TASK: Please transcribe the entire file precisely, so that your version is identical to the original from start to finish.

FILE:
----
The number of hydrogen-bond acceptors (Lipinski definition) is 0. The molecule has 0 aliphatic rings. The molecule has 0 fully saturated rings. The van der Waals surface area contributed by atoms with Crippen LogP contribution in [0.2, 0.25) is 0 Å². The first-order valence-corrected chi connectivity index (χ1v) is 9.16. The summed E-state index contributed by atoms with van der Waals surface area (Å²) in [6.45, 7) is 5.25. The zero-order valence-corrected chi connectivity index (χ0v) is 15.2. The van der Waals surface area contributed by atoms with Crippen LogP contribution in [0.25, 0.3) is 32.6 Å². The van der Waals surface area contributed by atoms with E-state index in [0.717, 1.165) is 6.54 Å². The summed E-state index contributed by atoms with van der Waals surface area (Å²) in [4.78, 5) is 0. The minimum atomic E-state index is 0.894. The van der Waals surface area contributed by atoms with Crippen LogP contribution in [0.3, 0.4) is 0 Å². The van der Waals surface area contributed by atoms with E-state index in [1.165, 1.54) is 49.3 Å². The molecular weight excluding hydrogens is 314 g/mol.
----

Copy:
The number of hydrogen-bond acceptors (Lipinski definition) is 0. The molecule has 0 aliphatic rings. The molecule has 0 fully saturated rings. The van der Waals surface area contributed by atoms with Crippen LogP contribution in [0.2, 0.25) is 0 Å². The first-order valence-corrected chi connectivity index (χ1v) is 9.16. The summed E-state index contributed by atoms with van der Waals surface area (Å²) in [6.45, 7) is 5.25. The zero-order valence-corrected chi connectivity index (χ0v) is 15.2. The van der Waals surface area contributed by atoms with Crippen LogP contribution in [0.25, 0.3) is 32.6 Å². The van der Waals surface area contributed by atoms with E-state index in [0.717, 1.165) is 6.54 Å². The summed E-state index contributed by atoms with van der Waals surface area (Å²) in [4.78, 5) is 0. The minimum atomic E-state index is 0.894. The van der Waals surface area contributed by atoms with Crippen LogP contribution in [0.3, 0.4) is 0 Å². The van der Waals surface area contributed by atoms with E-state index in [1.165, 1.54) is 49.3 Å². The molecular weight excluding hydrogens is 314 g/mol.